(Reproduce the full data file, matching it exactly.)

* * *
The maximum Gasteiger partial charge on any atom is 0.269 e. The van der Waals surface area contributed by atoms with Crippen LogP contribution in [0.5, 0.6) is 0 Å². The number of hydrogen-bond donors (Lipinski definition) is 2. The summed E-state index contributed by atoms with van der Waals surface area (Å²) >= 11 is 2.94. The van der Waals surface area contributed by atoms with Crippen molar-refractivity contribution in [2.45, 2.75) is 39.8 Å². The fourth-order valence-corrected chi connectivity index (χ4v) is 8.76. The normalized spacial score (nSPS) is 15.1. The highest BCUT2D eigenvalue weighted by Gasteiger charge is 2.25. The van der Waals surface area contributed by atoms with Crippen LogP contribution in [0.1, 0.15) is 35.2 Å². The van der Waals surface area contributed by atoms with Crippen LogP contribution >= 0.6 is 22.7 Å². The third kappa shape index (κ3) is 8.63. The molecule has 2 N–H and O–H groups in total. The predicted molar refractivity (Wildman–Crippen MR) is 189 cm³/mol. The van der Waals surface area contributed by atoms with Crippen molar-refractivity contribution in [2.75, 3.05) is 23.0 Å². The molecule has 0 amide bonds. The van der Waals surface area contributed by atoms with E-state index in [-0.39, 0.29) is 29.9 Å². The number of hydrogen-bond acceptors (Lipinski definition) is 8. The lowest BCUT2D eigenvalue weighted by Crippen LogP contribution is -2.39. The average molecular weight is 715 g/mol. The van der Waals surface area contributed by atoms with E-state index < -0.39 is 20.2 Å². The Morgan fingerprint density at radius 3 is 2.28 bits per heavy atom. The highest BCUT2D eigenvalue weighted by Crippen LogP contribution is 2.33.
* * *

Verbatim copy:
The maximum Gasteiger partial charge on any atom is 0.269 e. The van der Waals surface area contributed by atoms with Crippen LogP contribution in [0.5, 0.6) is 0 Å². The number of hydrogen-bond donors (Lipinski definition) is 2. The summed E-state index contributed by atoms with van der Waals surface area (Å²) >= 11 is 2.94. The van der Waals surface area contributed by atoms with Crippen molar-refractivity contribution in [2.45, 2.75) is 39.8 Å². The fourth-order valence-corrected chi connectivity index (χ4v) is 8.76. The normalized spacial score (nSPS) is 15.1. The highest BCUT2D eigenvalue weighted by Gasteiger charge is 2.25. The van der Waals surface area contributed by atoms with Crippen LogP contribution in [0.1, 0.15) is 35.2 Å². The van der Waals surface area contributed by atoms with Crippen LogP contribution >= 0.6 is 22.7 Å². The third kappa shape index (κ3) is 8.63. The molecule has 2 N–H and O–H groups in total. The predicted molar refractivity (Wildman–Crippen MR) is 189 cm³/mol. The van der Waals surface area contributed by atoms with Crippen molar-refractivity contribution in [2.75, 3.05) is 23.0 Å². The molecule has 0 amide bonds. The van der Waals surface area contributed by atoms with E-state index in [-0.39, 0.29) is 29.9 Å². The number of hydrogen-bond acceptors (Lipinski definition) is 8. The lowest BCUT2D eigenvalue weighted by Crippen LogP contribution is -2.39. The average molecular weight is 715 g/mol. The van der Waals surface area contributed by atoms with E-state index < -0.39 is 20.2 Å². The Morgan fingerprint density at radius 3 is 2.28 bits per heavy atom. The highest BCUT2D eigenvalue weighted by Crippen LogP contribution is 2.33.